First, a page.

Developing economies were traditionally conceived as economies where capital was scarce with respect to labor and land. Capital scarcity was explained by different reasons, such as low domestic savings propensities (the poor were too poor to save and the rich consumed like their counterparts in developed economies), international exploitation (as in theories of imperialism), and so on. Nowadays these theories face the problem of having developing economies actually exporting savings to developed countries. In development theory, as in all macroeconomics, the concept of savings has been diffcult to grasp, with different authors talking at cross purposes. Financing development, in particular, is surrounded by conceptual and analytical inconsistencies, which responds for at least part of the confusion that reigns in this subdiscipline. This paper tries to dispel some of these confusions by exploring the different meanings of the term "financing" and examining what each one implies for the discussion of overcoming development (itself, in fact, a rather equivocal term, as the paper also suggests).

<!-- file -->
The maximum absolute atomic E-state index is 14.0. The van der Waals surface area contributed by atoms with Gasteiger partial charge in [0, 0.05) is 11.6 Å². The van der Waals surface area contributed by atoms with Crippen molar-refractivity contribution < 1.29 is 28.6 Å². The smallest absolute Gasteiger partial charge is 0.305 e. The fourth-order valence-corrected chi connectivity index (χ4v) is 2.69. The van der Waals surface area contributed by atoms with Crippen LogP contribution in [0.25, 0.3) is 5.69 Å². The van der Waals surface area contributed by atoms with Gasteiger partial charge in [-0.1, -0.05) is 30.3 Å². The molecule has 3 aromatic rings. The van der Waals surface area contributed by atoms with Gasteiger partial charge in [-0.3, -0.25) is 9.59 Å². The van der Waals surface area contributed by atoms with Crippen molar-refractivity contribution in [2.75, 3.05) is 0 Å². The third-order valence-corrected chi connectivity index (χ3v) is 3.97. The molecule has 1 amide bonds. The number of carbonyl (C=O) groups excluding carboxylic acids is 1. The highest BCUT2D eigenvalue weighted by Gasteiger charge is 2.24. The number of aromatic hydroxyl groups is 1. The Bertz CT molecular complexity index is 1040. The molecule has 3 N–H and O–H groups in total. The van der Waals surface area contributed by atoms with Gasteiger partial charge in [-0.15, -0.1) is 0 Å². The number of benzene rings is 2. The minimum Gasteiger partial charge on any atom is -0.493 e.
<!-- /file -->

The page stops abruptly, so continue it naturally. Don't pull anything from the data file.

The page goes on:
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Volume (Year): 38 (2009)
Issue (Month): 4 (December)
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